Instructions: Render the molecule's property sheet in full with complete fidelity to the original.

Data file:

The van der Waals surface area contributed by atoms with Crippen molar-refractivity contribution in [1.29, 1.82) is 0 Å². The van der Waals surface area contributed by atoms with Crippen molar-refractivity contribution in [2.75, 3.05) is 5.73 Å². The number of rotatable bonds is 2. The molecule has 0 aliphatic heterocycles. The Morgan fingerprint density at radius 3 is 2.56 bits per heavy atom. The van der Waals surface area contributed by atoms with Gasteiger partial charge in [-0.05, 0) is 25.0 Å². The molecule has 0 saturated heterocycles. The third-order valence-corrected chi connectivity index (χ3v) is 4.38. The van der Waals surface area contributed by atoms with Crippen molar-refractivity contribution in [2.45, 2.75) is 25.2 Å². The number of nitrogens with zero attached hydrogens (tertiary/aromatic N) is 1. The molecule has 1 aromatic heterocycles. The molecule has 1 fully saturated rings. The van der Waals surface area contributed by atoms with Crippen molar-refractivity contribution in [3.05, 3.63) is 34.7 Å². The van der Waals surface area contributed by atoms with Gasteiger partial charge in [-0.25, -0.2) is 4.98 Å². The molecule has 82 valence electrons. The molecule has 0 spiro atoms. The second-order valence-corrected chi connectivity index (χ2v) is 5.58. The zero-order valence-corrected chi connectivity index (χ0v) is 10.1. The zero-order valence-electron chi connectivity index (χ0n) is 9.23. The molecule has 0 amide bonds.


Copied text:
The van der Waals surface area contributed by atoms with Crippen molar-refractivity contribution in [1.29, 1.82) is 0 Å². The van der Waals surface area contributed by atoms with Crippen molar-refractivity contribution in [2.75, 3.05) is 5.73 Å². The number of rotatable bonds is 2. The molecule has 0 aliphatic heterocycles. The Morgan fingerprint density at radius 3 is 2.56 bits per heavy atom. The van der Waals surface area contributed by atoms with Gasteiger partial charge in [-0.05, 0) is 25.0 Å². The molecule has 0 saturated heterocycles. The third-order valence-corrected chi connectivity index (χ3v) is 4.38. The van der Waals surface area contributed by atoms with Crippen molar-refractivity contribution in [2.45, 2.75) is 25.2 Å². The number of nitrogens with zero attached hydrogens (tertiary/aromatic N) is 1. The molecule has 1 aromatic heterocycles. The molecule has 1 fully saturated rings. The van der Waals surface area contributed by atoms with Crippen molar-refractivity contribution in [3.05, 3.63) is 34.7 Å². The van der Waals surface area contributed by atoms with Gasteiger partial charge in [-0.25, -0.2) is 4.98 Å². The molecule has 82 valence electrons. The molecule has 0 spiro atoms. The second-order valence-corrected chi connectivity index (χ2v) is 5.58. The zero-order valence-corrected chi connectivity index (χ0v) is 10.1. The zero-order valence-electron chi connectivity index (χ0n) is 9.23. The molecule has 0 amide bonds.